Now follows another interesting chapter in our story of these humble lives. Duly the time comes when Nature bids the transformed antling break forth from its silken coffin. It makes with its mandibles a rent at the anterior pole, favored, it may be, as with other species, with the obstetrical aid of worker nurses. It creeps out, and, though still a callow, is soon numbered arnong the active members of the commune. The empty cocoon case is carried by the workers to the common dumping - ground for waste products of the commune.

But what, meanwhile, has befallen Metopina? In the struggles of the antling to get out, and from the cutting and tearing of the nurses to deliver it, has the young Dipteron escaped injury? Fortunately it so "happens" - if that be the lawful word - that its puparium is in - variably formed at the posterior pole of the ant cocoon, directly opposite the anterior pole from which, as the point next to its jaws in its recumbent position, the antling emerges, and to which, as the point of fracture, the strain and force within and without are directed. Thus the little squatter sovereign, in its tiny putparium, goes scot-free and quite unharmed to the communal kitchen-middens, along with the abandoned cocoon of its yoke-fellow.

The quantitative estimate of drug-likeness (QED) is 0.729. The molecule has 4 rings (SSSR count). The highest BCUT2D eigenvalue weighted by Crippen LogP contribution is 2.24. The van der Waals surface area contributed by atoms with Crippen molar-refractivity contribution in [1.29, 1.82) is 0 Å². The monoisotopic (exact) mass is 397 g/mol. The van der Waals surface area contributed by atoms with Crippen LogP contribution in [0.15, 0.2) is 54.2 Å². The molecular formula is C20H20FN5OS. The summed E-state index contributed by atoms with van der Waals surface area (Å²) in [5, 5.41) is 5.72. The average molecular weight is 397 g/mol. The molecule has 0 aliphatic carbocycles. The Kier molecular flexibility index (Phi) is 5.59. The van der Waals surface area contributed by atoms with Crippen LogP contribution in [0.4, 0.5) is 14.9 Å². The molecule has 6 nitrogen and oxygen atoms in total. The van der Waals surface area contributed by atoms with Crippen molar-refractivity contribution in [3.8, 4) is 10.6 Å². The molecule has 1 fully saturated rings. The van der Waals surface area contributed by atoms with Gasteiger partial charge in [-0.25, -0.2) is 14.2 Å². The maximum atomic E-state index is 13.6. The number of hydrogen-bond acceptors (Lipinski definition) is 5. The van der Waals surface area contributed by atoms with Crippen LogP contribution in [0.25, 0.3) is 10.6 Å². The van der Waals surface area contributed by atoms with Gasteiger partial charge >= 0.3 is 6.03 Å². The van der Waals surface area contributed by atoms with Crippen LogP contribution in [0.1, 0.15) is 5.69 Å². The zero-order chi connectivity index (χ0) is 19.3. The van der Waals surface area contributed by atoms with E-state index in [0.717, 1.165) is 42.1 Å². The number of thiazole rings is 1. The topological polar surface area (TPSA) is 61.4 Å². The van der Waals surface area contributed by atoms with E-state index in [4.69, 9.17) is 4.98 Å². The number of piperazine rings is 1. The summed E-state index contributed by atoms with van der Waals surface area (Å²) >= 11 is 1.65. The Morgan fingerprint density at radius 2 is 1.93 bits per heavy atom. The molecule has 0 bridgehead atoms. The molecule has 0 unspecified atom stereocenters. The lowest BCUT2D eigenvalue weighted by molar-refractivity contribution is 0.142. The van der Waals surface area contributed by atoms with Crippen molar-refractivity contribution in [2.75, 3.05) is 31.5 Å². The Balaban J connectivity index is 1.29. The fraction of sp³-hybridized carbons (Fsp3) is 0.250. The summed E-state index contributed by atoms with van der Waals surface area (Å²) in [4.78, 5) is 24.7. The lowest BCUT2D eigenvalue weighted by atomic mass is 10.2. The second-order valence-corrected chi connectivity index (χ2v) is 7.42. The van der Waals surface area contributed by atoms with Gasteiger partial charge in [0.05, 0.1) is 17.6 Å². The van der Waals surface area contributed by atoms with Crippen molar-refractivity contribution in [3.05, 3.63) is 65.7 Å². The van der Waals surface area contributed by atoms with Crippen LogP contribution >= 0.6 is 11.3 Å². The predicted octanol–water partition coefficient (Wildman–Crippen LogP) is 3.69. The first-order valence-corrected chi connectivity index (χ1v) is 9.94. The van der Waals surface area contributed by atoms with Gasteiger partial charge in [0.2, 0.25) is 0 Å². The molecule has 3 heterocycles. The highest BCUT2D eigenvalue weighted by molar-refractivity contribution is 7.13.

So it befalls that, as Professor Wheeler quaintly puts it, "after a privileged existence as free pensioner and bedfellow to a generous host, it is unwittingly carried away in the wornout bedclothes and consigned to the family ragpile." Here one must note another admirable "happening." The period for the Dipteron to emerge falls later than that of the ant. Therefore its hatching - place is the emmet dump where it has been deported by its foster­mothers, the ants. Fortunately for the newly fledged insect, since nature has not furnished it with fit implements to break through such formidable walls, it finds a wide and effectual door already open in the tough cocoon. It is once more debtor to its sometime host for that hospitality which not only "welcomes the coming," but also "speeds the parting guest," and crawls out of the rent made by the emerging antling. Thenceforth its new world lies before it.